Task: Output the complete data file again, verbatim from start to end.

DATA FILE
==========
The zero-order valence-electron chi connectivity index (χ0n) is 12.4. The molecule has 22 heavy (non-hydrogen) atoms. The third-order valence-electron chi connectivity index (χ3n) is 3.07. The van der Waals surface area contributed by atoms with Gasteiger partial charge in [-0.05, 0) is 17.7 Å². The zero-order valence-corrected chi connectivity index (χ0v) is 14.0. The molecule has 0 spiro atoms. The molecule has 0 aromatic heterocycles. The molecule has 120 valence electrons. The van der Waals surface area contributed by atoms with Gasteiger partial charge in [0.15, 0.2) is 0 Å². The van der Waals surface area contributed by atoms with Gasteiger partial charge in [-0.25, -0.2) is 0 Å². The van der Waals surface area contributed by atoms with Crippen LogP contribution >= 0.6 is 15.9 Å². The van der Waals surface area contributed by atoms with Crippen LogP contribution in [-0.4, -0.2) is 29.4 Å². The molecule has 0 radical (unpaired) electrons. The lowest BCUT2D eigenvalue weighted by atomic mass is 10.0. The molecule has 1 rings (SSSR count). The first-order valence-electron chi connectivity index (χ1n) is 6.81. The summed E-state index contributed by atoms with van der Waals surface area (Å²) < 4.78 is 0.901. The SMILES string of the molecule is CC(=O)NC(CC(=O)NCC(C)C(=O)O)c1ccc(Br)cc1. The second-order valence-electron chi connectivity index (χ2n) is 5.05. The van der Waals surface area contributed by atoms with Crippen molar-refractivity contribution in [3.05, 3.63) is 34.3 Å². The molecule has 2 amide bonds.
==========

The zero-order valence-electron chi connectivity index (χ0n) is 12.4. The molecule has 22 heavy (non-hydrogen) atoms. The third-order valence-electron chi connectivity index (χ3n) is 3.07. The van der Waals surface area contributed by atoms with Gasteiger partial charge in [-0.05, 0) is 17.7 Å². The zero-order valence-corrected chi connectivity index (χ0v) is 14.0. The molecule has 0 spiro atoms. The molecule has 0 aromatic heterocycles. The molecule has 120 valence electrons. The van der Waals surface area contributed by atoms with Gasteiger partial charge in [0.15, 0.2) is 0 Å². The van der Waals surface area contributed by atoms with Gasteiger partial charge in [-0.25, -0.2) is 0 Å². The van der Waals surface area contributed by atoms with Crippen LogP contribution >= 0.6 is 15.9 Å². The van der Waals surface area contributed by atoms with Crippen LogP contribution in [-0.4, -0.2) is 29.4 Å². The molecule has 0 radical (unpaired) electrons. The lowest BCUT2D eigenvalue weighted by atomic mass is 10.0. The molecule has 1 rings (SSSR count). The first-order valence-electron chi connectivity index (χ1n) is 6.81. The summed E-state index contributed by atoms with van der Waals surface area (Å²) < 4.78 is 0.901. The SMILES string of the molecule is CC(=O)NC(CC(=O)NCC(C)C(=O)O)c1ccc(Br)cc1. The second-order valence-electron chi connectivity index (χ2n) is 5.05. The van der Waals surface area contributed by atoms with Crippen molar-refractivity contribution in [3.05, 3.63) is 34.3 Å². The molecule has 2 amide bonds.